The effect of the COVID-19 pandemic on mental health in individuals with pre-existing mental illness

Katie J. S. Lewis, Catrin Lewis, Alice Roberts, Natalie A. Richards, Claudia Evison, Holly A. Pearce, Keith Lloyd, Alan Meudell, Bethan M. Edwards, Catherine A. Robinson, Rob Poole, Ann John, Jonathan I. Bisson, Ian Jones

Research output: Contribution to journalArticlepeer-review

Abstract

BACKGROUND There is evidence that the COVID-19 pandemic has negatively affected mental health, but most studies have been conducted in the general population. AIMS To identify factors associated with mental health during the COVID-19 pandemic in individuals with pre-existing mental illness. METHOD Participants (N = 2869, 78% women, ages 18-94 years) from a UK cohort (the National Centre for Mental Health) with a history of mental illness completed a cross-sectional online survey in June to August 2020. Mental health assessments were the GAD-7 (anxiety), PHQ-9 (depression) and WHO-5 (well-being) questionnaires, and a self-report question on whether their mental health had changed during the pandemic. Regressions examined associations between mental health outcomes and hypothesised risk factors. Secondary analyses examined associations between specific mental health diagnoses and mental health. RESULTS A total of 60% of participants reported that mental health had worsened during the pandemic. Younger age, difficulty accessing mental health services, low income, income affected by COVID-19, worry about COVID-19, reduced sleep and increased alcohol/drug use were associated with increased depression and anxiety symptoms and reduced well-being. Feeling socially supported by friends/family/services was associated with better mental health and well-being. Participants with a history of anxiety, depression, post-traumatic stress disorder or eating disorder were more likely to report that mental health had worsened during the pandemic than individuals without a history of these diagnoses. CONCLUSIONS We identified factors associated with worse mental health during the COVID-19 pandemic in individuals with pre-existing mental illness, in addition to specific groups potentially at elevated risk of poor mental health during the pandemic.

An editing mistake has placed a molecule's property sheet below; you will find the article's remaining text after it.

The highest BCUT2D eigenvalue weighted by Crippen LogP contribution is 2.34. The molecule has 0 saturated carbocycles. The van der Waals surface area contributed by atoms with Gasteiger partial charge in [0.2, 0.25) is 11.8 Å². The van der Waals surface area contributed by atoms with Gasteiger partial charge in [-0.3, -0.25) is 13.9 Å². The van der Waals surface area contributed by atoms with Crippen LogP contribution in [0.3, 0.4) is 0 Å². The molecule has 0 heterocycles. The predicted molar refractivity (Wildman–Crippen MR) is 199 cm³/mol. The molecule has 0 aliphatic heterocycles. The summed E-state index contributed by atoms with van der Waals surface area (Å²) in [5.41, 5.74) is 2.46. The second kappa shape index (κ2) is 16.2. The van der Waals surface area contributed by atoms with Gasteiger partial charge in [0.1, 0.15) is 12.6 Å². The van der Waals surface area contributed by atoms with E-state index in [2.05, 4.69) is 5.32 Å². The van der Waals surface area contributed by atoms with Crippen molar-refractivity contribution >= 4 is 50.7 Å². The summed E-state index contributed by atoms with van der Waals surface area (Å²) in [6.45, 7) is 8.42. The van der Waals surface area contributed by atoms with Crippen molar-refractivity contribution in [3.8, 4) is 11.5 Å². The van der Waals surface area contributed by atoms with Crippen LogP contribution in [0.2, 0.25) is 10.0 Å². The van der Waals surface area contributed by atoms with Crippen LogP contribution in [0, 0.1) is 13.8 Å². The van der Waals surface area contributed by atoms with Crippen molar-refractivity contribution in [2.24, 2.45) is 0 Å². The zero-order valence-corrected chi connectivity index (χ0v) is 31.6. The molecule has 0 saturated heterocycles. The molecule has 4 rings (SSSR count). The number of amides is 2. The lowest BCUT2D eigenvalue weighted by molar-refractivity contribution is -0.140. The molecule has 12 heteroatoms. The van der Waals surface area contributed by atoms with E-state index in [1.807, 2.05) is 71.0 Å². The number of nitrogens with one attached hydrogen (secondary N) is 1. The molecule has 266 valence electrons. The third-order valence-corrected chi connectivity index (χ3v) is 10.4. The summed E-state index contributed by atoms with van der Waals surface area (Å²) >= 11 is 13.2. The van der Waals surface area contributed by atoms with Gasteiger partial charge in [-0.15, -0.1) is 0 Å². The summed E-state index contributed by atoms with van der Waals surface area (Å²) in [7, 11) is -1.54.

Original languageEnglish
Article numbere59
JournalBJPsych Open
Volume8
Issue number2
DOIs
Publication statusPublished - 7 Mar 2022

Keywords

  • COVID-19
  • anxiety disorders
  • depression
  • post-traumatic stress disorder
  • pre-existing mental illness

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